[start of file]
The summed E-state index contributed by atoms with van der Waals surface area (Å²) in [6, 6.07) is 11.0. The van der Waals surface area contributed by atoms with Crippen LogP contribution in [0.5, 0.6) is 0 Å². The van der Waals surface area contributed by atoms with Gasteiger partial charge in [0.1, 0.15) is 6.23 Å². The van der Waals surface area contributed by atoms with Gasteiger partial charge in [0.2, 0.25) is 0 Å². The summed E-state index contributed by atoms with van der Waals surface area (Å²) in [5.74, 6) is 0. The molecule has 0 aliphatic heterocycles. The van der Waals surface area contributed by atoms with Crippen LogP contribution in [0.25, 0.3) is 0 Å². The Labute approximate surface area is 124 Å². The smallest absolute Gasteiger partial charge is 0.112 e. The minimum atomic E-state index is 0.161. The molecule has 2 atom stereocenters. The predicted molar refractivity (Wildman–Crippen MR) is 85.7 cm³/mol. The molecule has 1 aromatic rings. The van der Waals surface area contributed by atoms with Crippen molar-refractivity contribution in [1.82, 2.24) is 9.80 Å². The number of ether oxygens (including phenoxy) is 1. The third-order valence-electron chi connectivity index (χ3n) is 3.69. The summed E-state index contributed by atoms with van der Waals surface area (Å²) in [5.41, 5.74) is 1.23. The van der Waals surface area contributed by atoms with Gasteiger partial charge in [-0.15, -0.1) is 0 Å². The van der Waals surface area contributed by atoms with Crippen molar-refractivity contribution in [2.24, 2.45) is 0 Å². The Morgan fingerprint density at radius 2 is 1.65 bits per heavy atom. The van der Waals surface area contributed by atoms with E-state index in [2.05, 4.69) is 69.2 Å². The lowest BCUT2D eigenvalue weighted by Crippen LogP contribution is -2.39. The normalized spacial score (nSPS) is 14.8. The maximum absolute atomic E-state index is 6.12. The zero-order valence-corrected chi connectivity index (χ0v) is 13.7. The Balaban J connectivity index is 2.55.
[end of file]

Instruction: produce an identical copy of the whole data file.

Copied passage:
The summed E-state index contributed by atoms with van der Waals surface area (Å²) in [6, 6.07) is 11.0. The van der Waals surface area contributed by atoms with Crippen LogP contribution in [0.5, 0.6) is 0 Å². The van der Waals surface area contributed by atoms with Gasteiger partial charge in [0.1, 0.15) is 6.23 Å². The van der Waals surface area contributed by atoms with Gasteiger partial charge in [0.2, 0.25) is 0 Å². The summed E-state index contributed by atoms with van der Waals surface area (Å²) in [5.74, 6) is 0. The molecule has 0 aliphatic heterocycles. The van der Waals surface area contributed by atoms with Crippen LogP contribution in [0.25, 0.3) is 0 Å². The Labute approximate surface area is 124 Å². The smallest absolute Gasteiger partial charge is 0.112 e. The minimum atomic E-state index is 0.161. The molecule has 2 atom stereocenters. The predicted molar refractivity (Wildman–Crippen MR) is 85.7 cm³/mol. The molecule has 1 aromatic rings. The van der Waals surface area contributed by atoms with Crippen molar-refractivity contribution in [1.82, 2.24) is 9.80 Å². The number of ether oxygens (including phenoxy) is 1. The third-order valence-electron chi connectivity index (χ3n) is 3.69. The summed E-state index contributed by atoms with van der Waals surface area (Å²) in [5.41, 5.74) is 1.23. The van der Waals surface area contributed by atoms with Gasteiger partial charge in [-0.15, -0.1) is 0 Å². The van der Waals surface area contributed by atoms with Crippen molar-refractivity contribution in [2.24, 2.45) is 0 Å². The Morgan fingerprint density at radius 2 is 1.65 bits per heavy atom. The van der Waals surface area contributed by atoms with E-state index in [2.05, 4.69) is 69.2 Å². The lowest BCUT2D eigenvalue weighted by Crippen LogP contribution is -2.39. The normalized spacial score (nSPS) is 14.8. The maximum absolute atomic E-state index is 6.12. The zero-order valence-corrected chi connectivity index (χ0v) is 13.7. The Balaban J connectivity index is 2.55.